The tour has been received incredibly well by children and teachers alike.  The themes and issues raised through the content of the drama are a useful stimulus for work around citizenship, history, religious education and PSHE.  The children after each session are bursting with a whole host of lines of enquiry from ‘What happened to Inge’? to ‘Why did Hitler hate the Jews’?  All of which can be followed up in the classroom through work with their teacher.

As the literal last train is about to leave the station, I will be sad not to be exploring the immensely stimulating material covered in this programme and will say a fond farewell to the whole host of characters I have had to portray. And what a pleasure it has been to work with Toni and her ever increasing pregnancy bump!.

I shall now look forward to a whistle stop whizz around the office doing all manner of ‘winding up before Christmas tasks’. Such as: writing a fine report for the afore mentioned The Last Train,  cleaning duties, set-auditing, attending new programme development days, eating mince pies, reading and planning for the new programme looming next term; Roll Up! Roll Up!, and washing up.  All to be completed in about 2 and a half days ‘cos I’m only a job share you know…

Happy Christmas to you all.

Cheryl Stott

p.s. New Year’s resolution number one – not to write any more blog entries unless threatened with my life.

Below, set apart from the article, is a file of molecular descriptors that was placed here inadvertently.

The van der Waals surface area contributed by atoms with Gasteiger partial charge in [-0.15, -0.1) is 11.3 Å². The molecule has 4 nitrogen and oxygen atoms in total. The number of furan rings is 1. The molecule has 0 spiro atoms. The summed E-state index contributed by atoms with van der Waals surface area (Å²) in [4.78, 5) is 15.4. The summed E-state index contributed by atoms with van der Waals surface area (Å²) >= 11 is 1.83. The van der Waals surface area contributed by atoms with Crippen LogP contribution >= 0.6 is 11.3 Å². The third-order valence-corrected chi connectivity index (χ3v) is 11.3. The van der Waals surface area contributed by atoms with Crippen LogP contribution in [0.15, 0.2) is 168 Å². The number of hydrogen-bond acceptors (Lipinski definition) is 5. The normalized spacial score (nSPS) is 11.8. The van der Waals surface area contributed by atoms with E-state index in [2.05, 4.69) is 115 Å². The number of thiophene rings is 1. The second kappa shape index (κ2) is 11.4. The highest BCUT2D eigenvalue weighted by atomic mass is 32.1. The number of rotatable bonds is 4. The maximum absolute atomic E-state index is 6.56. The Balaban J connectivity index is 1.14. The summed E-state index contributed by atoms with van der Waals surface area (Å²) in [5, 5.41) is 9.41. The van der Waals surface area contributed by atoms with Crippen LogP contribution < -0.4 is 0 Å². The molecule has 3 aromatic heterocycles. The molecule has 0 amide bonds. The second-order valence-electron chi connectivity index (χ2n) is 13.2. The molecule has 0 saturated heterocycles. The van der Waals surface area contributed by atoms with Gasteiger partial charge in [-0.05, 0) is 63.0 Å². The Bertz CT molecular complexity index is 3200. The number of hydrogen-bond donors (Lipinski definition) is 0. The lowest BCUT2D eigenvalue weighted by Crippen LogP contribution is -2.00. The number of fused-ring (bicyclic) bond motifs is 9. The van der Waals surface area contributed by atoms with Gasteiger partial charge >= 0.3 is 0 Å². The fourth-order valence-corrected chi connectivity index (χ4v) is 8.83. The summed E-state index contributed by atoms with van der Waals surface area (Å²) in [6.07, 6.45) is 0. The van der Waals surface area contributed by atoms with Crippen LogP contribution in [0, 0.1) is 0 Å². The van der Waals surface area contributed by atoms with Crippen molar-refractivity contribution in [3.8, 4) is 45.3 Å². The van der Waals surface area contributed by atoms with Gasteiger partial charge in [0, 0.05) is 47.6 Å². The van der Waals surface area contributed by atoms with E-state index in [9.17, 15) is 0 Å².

November 26th, 2009

Safety and the cyber-world

Cyber-bullying and online child protection is in the news at the moment with some social networking sites refusing to install the “panic button” recommended by the Child Exploitation and Online Protection (CEOP) Centre. Opinions on this decision has been mixed, with The Guardian (Just one click to prevent child abuse) applauding Bebo’s decision to install the button, but The Times (A life online: just delete the cyber-bullies) questioning whether the button could address other issues, such as cyberbullying, and putting the emphasis squarely on the shoulders of parents.

Safety in the cyber-world is an issue for us on two different levels. Earlier this year we ran a project with a local school looking specifically at cyberbullying. The school had experienced some disturbing instances of bullying through email and texting, and with them we developed a project to look at these issues. Initial research sessions with year six pupils had shown that many of the children were acutely aware of what cyberbullying actually entailed. However, when probed further it became apparent that the children did not really distinguish between cyberbullying and the more general types of physical bullying or intimidation that may take place in school or other settings. To address this the project utilised masks and mask work as a way of ‘distancing’ participants from one another and exploring the anonymity provided by email and text messages. From this a peer education performance was created, with participants delivering to the rest of the school.